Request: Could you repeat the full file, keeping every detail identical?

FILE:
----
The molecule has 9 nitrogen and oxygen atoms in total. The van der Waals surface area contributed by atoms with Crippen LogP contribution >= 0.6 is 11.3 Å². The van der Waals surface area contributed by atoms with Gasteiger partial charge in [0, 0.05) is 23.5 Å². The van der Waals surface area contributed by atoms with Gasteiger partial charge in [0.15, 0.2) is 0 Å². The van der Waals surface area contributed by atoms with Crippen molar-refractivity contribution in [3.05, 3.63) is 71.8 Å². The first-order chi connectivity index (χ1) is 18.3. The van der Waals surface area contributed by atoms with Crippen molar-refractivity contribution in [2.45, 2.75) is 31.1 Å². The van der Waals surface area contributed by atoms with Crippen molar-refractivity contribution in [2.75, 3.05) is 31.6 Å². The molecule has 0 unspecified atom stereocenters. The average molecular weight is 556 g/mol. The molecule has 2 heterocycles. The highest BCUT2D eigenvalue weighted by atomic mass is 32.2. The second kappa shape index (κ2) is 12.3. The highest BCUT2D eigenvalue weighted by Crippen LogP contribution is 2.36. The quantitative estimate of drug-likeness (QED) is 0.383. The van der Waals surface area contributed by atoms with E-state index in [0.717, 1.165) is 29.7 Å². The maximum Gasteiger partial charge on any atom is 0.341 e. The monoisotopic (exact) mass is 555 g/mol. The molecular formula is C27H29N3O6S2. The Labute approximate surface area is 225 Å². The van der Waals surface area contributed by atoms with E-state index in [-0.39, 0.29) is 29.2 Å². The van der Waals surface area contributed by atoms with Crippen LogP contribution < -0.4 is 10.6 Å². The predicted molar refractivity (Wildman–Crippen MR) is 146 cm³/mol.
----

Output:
The molecule has 9 nitrogen and oxygen atoms in total. The van der Waals surface area contributed by atoms with Crippen LogP contribution >= 0.6 is 11.3 Å². The van der Waals surface area contributed by atoms with Gasteiger partial charge in [0, 0.05) is 23.5 Å². The van der Waals surface area contributed by atoms with Gasteiger partial charge in [0.15, 0.2) is 0 Å². The van der Waals surface area contributed by atoms with Crippen molar-refractivity contribution in [3.05, 3.63) is 71.8 Å². The first-order chi connectivity index (χ1) is 18.3. The van der Waals surface area contributed by atoms with Crippen molar-refractivity contribution in [2.45, 2.75) is 31.1 Å². The van der Waals surface area contributed by atoms with Crippen molar-refractivity contribution in [2.75, 3.05) is 31.6 Å². The molecule has 0 unspecified atom stereocenters. The average molecular weight is 556 g/mol. The molecule has 2 heterocycles. The highest BCUT2D eigenvalue weighted by atomic mass is 32.2. The second kappa shape index (κ2) is 12.3. The highest BCUT2D eigenvalue weighted by Crippen LogP contribution is 2.36. The quantitative estimate of drug-likeness (QED) is 0.383. The van der Waals surface area contributed by atoms with E-state index in [0.717, 1.165) is 29.7 Å². The maximum Gasteiger partial charge on any atom is 0.341 e. The monoisotopic (exact) mass is 555 g/mol. The molecular formula is C27H29N3O6S2. The Labute approximate surface area is 225 Å². The van der Waals surface area contributed by atoms with E-state index in [-0.39, 0.29) is 29.2 Å². The van der Waals surface area contributed by atoms with Crippen LogP contribution < -0.4 is 10.6 Å². The predicted molar refractivity (Wildman–Crippen MR) is 146 cm³/mol.